Fixed Gas Detection System-Everything You Need To Know

A fixed gas detection system is installed to provide continuous area and personnel protection around the clock.

These detection systems are designed to alert workers of the potential danger of poisoning by toxic gas exposure, asphyxiation due to lack of oxygen, or explosion caused by combustible gases.

What is a fixed gas detection system?

A fixed gas detector is a safeguarding system that constantly monitors a location due to the excess levels of gases. 

Is a fixed gas detection system necessary?

Fixed gas detection systems are often required to protect facilities by the insurance companies that underwrite them and even by some standard electric codes.

By protecting the facility, they also protect the lives of the people working there.

What are the Components of a Fixed Gas Detection System?

A fixed gas detection system consists of 3 parts: the sensor, transmitter, and controller.

The sensor


The sensor is the actual device that senses the gas. Many sensors, such as catalytic beads, infrared, and electrochemical, are used in gas detection.

Sensors typically last 2 to 4 years but can last longer or shorter depending on the application’s nature.

Solid-state and Infrared sensors typically last much longer, and it is not uncommon for them to last 5 to 10 years or more.

Most fixed sensors can work as standalone units, but it is better to connect them to a transmitter and a controller if you want to integrate them with other systems.

The Transmitter


Most sensors require a transmitter to amplify the signal and convert the gas sensor signals into a standardized output, such as 4-20 mA, Modbus, and HART, for transmitting the signal to a controller.

The transmitter is usually close to the sensor, and zero and span adjustments must be done at the transmitter.

Most transmitters are operated from 24 VDC and utilize 2 or 3 wires. In general, even if a sensor can be used without a transmitter, the use of a transmitter is often preferred for distances over 300’ to 500’ to simplify the calibration effort.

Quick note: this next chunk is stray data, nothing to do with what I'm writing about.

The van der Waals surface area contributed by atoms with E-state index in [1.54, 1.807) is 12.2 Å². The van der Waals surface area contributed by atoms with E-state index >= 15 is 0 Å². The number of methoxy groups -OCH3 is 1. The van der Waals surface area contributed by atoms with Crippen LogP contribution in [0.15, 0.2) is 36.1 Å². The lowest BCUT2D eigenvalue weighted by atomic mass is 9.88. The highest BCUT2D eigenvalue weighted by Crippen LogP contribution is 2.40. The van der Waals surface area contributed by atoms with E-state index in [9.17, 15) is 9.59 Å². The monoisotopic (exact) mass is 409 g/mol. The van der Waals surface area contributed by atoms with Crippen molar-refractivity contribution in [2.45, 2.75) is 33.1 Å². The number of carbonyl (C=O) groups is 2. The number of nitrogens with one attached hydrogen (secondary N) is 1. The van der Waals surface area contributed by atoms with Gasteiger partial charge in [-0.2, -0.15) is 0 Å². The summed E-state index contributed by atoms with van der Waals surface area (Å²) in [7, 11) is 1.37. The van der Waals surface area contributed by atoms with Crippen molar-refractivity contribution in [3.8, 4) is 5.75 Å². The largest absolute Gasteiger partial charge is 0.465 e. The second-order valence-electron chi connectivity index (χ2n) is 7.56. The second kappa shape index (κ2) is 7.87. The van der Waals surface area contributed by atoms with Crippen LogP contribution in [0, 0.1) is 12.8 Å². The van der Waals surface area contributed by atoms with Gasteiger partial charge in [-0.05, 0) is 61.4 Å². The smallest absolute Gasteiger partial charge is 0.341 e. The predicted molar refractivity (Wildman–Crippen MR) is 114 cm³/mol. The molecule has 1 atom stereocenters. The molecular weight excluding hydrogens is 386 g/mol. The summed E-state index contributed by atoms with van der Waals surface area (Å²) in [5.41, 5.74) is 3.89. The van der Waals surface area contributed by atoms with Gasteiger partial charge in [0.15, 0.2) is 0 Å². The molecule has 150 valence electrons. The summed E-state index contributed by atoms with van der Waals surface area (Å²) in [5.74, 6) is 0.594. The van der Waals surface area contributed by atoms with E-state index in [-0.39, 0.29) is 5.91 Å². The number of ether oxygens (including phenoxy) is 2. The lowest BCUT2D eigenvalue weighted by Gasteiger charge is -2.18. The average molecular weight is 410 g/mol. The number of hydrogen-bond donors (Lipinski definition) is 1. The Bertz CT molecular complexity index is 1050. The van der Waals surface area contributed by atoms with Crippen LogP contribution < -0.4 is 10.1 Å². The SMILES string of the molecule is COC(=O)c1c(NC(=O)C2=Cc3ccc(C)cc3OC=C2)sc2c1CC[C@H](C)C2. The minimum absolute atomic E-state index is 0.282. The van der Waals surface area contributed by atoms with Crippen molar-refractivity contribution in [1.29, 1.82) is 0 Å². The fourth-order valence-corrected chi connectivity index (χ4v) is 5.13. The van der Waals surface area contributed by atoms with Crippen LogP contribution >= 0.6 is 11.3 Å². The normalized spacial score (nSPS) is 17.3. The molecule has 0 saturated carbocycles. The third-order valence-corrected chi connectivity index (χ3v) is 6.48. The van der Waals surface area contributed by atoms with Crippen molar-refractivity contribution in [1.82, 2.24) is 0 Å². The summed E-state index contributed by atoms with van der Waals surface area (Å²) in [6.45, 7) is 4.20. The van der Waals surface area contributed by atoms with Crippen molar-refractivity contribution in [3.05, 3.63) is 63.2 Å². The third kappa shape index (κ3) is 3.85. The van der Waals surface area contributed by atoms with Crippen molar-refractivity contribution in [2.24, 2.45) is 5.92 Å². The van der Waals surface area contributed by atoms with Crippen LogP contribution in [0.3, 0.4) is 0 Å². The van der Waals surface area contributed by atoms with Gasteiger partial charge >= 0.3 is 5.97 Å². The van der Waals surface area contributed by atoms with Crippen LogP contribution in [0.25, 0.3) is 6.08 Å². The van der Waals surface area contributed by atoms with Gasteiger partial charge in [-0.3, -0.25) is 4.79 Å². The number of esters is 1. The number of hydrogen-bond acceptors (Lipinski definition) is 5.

In general, even if a sensor can be used without a transmitter, a transmitter is often preferred for distances of 300’ to 500’ to simplify the calibration effort.

The Controller

The Controller

The controller is the device that receives and interprets the signals from the sensors and sensors/transmitters.

The controller typically provides a readout of the gas concentration, audible and visual alarms for dangerous gas levels, and generally alarm relays for activating an external alarm or other action.

In some applications, it is preferred to send the transmitter signal (such as 4-20 mA) directly into a

PLC (Programmable Logic Controller) or other similar control devices. In this case, the PLC activates the alarm conditions and relays, and a “Gas Detection” controller is not necessary.

FAQ: Fixed Gas Detection System

What is the difference between fixed and portable gas detectors?

Fixed Gas Detectors: Ideal for continuously monitoring specific areas or zones within facilities where gas hazards are present.

Portable Gas Detectors: Suitable for applications requiring mobility, such as confined space entry, leak detection, maintenance activities, or outdoor monitoring.

What are the two types of gas detection systems?

Gas detectors come packaged into two main form factors: portable devices and fixed gas detectors.

Final words

That is it. Those are the three main components of a fixed gas detection system. Thank you for reading.



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